Cloud functions are generally described as serverless environments for connecting cloud services and executing tasks. These kinds of service allow you to write and deploy pieces of code that will be run in response to a particular event by a cloud computing platform using HTTP protocol reached by a unique URL. This is becoming one of the most important parts of any Windows app development. The demand for these cloud models is rapidly growing in recent years for many reasons. In this video from the recently concluded DelphiCon 2023, Dion Mai will share everything we should know about going serverless with Delphi and using cloud computing platforms like Microsoft Azure.
When Delphi reaches the Cloud!
One of the greatest advantages of using cloud services is how this platform provides flexibility, especially in terms of expenses. Using these cloud services effectively reduces infrastructure investments for developing and growing companies. Serverless functions enable developers to write functions in languages like Delphi to handle user authentication, form submissions, and database queries to name a few.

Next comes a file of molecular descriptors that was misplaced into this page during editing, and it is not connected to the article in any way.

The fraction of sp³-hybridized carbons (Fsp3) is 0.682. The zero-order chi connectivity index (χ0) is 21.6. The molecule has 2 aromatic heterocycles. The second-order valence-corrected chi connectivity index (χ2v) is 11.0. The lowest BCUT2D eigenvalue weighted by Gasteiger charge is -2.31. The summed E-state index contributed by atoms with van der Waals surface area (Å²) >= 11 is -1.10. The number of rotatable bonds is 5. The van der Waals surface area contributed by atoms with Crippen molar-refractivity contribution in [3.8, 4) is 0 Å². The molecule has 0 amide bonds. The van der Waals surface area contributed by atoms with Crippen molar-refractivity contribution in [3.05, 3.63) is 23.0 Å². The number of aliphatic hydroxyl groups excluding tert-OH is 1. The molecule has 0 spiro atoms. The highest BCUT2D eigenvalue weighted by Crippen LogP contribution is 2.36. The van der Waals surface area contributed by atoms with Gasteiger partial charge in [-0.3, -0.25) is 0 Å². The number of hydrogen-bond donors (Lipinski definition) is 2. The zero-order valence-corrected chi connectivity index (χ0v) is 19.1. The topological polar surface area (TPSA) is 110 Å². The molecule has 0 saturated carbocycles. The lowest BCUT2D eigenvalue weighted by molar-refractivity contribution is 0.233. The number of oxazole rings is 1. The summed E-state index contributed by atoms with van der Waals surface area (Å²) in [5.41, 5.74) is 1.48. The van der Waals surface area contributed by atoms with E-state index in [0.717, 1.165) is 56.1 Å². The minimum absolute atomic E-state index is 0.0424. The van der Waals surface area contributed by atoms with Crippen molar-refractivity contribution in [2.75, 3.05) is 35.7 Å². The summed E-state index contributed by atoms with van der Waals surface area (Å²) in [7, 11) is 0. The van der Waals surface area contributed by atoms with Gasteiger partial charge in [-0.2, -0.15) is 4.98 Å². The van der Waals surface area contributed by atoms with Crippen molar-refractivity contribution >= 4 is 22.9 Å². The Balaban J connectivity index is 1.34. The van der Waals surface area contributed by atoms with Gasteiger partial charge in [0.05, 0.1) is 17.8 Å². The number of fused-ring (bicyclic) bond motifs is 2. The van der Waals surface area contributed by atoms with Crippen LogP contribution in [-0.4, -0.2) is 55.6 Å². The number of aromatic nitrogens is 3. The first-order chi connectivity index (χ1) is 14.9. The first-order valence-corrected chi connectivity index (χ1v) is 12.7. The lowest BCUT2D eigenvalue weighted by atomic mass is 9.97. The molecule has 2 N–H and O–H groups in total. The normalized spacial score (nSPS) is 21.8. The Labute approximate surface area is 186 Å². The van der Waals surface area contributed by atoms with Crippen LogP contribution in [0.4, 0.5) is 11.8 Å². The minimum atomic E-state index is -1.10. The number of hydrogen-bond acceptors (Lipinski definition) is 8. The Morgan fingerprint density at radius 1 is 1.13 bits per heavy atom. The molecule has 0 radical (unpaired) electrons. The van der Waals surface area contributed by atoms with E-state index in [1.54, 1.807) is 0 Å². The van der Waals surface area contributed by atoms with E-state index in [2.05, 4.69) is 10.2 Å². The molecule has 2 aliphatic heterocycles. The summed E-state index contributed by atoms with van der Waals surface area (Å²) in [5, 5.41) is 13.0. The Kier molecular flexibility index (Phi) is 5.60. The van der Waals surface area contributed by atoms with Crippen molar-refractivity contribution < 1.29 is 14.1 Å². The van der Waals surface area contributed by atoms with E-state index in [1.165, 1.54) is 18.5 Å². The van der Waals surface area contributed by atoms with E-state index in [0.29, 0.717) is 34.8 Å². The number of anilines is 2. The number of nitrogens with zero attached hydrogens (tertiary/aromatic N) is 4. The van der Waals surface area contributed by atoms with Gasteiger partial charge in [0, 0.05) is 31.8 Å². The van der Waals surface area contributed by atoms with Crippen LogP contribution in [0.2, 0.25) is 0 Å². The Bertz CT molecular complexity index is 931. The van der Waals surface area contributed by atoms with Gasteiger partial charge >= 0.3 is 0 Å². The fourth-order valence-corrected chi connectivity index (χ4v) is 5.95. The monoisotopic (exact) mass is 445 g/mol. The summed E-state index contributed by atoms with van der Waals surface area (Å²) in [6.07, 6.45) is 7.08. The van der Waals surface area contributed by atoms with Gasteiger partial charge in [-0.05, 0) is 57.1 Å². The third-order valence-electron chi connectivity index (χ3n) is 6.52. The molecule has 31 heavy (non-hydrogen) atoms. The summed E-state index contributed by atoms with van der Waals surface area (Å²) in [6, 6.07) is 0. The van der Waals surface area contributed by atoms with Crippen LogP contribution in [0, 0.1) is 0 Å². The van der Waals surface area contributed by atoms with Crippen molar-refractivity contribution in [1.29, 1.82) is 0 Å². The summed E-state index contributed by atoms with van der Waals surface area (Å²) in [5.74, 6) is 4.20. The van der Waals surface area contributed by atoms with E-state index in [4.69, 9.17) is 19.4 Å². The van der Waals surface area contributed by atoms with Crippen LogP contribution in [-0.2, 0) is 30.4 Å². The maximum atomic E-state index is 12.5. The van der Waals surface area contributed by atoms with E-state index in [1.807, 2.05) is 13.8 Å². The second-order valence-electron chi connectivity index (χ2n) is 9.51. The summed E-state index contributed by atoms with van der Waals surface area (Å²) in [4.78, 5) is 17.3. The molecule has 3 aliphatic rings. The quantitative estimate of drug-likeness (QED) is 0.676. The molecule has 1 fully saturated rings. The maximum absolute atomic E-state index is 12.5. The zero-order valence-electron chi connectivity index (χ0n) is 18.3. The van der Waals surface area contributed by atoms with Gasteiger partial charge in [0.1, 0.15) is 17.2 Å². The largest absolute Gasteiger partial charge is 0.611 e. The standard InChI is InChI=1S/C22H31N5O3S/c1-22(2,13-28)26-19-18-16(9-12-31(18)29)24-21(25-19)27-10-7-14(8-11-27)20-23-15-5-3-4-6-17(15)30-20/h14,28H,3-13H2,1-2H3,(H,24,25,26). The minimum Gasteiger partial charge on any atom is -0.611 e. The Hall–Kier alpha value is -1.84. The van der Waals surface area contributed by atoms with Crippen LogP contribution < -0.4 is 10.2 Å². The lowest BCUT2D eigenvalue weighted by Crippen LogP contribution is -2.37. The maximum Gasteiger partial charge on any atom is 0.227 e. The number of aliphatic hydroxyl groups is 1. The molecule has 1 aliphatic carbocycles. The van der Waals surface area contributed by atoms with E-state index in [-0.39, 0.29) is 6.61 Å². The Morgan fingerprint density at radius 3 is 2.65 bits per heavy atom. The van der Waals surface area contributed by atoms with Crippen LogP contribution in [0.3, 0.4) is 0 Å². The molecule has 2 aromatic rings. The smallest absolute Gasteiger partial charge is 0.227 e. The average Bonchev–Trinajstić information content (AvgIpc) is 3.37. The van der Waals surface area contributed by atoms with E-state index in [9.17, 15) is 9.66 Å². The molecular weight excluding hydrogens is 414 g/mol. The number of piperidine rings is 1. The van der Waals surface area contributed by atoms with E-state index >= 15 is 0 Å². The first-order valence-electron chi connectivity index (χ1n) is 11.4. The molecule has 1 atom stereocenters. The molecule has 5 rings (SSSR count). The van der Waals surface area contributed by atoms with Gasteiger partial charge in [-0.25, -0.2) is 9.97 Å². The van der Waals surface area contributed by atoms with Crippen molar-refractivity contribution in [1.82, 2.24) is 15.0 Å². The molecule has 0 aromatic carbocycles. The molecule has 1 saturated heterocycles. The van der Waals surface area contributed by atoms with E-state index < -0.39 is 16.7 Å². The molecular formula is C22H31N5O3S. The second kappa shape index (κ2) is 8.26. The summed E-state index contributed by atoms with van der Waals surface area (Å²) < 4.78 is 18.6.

We have learned that there are different Cloud Architectures but in this particular video, Dion Mai will walk us through FaaS (Function as a Service) which is described by many as the most disruptive and cost-efficient cloud architecture of them all. While it is called “serverless” it doesn’t mean it has no server. We simply call it serverless because the server is offline and users only have to pay the time that the function is running, hence being the most cost-efficient architecture.
Dion will explain comprehensively how exactly serverless works. He will also walk us through the process of implementing both backend and frontend, as well as the advantages and disadvantages of going serverless.
The video also concludes with a Q & A session with Dion and Jim Mckeeth addressing some Cloud-related queries from the audience. If you want to know more about serverless function in Delphi, feel free to watch the webinar below.